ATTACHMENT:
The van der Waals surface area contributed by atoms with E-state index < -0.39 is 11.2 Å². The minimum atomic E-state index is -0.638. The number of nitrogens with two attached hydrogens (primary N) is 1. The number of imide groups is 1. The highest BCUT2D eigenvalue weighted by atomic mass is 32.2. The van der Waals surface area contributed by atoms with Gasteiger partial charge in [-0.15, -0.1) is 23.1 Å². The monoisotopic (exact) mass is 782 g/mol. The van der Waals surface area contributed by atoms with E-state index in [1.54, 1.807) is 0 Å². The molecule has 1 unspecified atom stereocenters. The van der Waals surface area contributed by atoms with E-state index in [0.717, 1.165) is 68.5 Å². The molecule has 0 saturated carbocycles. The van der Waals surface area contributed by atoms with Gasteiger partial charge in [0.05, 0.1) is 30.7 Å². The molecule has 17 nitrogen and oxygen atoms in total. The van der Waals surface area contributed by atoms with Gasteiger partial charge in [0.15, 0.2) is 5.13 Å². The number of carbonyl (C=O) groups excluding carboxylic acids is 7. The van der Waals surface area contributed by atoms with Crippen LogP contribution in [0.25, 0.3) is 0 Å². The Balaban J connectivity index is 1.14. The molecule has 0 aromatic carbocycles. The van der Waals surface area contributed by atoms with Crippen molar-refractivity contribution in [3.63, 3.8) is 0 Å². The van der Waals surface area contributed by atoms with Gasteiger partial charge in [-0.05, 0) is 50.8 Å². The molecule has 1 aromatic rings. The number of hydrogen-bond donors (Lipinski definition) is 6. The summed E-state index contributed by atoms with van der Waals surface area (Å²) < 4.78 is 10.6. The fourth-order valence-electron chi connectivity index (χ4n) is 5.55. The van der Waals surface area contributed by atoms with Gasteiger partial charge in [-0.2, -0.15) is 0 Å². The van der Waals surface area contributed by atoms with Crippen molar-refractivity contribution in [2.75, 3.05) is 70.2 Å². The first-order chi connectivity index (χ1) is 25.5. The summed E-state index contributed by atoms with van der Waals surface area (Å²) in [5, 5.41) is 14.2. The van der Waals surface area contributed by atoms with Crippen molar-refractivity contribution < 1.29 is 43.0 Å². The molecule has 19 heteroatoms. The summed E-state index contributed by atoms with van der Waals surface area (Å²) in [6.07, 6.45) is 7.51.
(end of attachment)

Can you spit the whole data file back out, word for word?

The van der Waals surface area contributed by atoms with E-state index < -0.39 is 11.2 Å². The minimum atomic E-state index is -0.638. The number of nitrogens with two attached hydrogens (primary N) is 1. The number of imide groups is 1. The highest BCUT2D eigenvalue weighted by atomic mass is 32.2. The van der Waals surface area contributed by atoms with Gasteiger partial charge in [-0.15, -0.1) is 23.1 Å². The monoisotopic (exact) mass is 782 g/mol. The van der Waals surface area contributed by atoms with E-state index in [1.54, 1.807) is 0 Å². The molecule has 1 unspecified atom stereocenters. The van der Waals surface area contributed by atoms with E-state index in [0.717, 1.165) is 68.5 Å². The molecule has 0 saturated carbocycles. The van der Waals surface area contributed by atoms with Gasteiger partial charge in [0.05, 0.1) is 30.7 Å². The molecule has 17 nitrogen and oxygen atoms in total. The van der Waals surface area contributed by atoms with Gasteiger partial charge in [0.15, 0.2) is 5.13 Å². The number of carbonyl (C=O) groups excluding carboxylic acids is 7. The van der Waals surface area contributed by atoms with Crippen LogP contribution in [0.25, 0.3) is 0 Å². The Balaban J connectivity index is 1.14. The molecule has 0 aromatic carbocycles. The van der Waals surface area contributed by atoms with Crippen molar-refractivity contribution in [3.63, 3.8) is 0 Å². The van der Waals surface area contributed by atoms with Gasteiger partial charge in [-0.05, 0) is 50.8 Å². The molecule has 1 aromatic rings. The number of hydrogen-bond donors (Lipinski definition) is 6. The summed E-state index contributed by atoms with van der Waals surface area (Å²) < 4.78 is 10.6. The fourth-order valence-electron chi connectivity index (χ4n) is 5.55. The van der Waals surface area contributed by atoms with Gasteiger partial charge in [-0.2, -0.15) is 0 Å². The van der Waals surface area contributed by atoms with Crippen molar-refractivity contribution in [2.75, 3.05) is 70.2 Å². The first-order chi connectivity index (χ1) is 25.5. The summed E-state index contributed by atoms with van der Waals surface area (Å²) in [5, 5.41) is 14.2. The van der Waals surface area contributed by atoms with Crippen molar-refractivity contribution < 1.29 is 43.0 Å². The molecule has 19 heteroatoms. The summed E-state index contributed by atoms with van der Waals surface area (Å²) in [6.07, 6.45) is 7.51.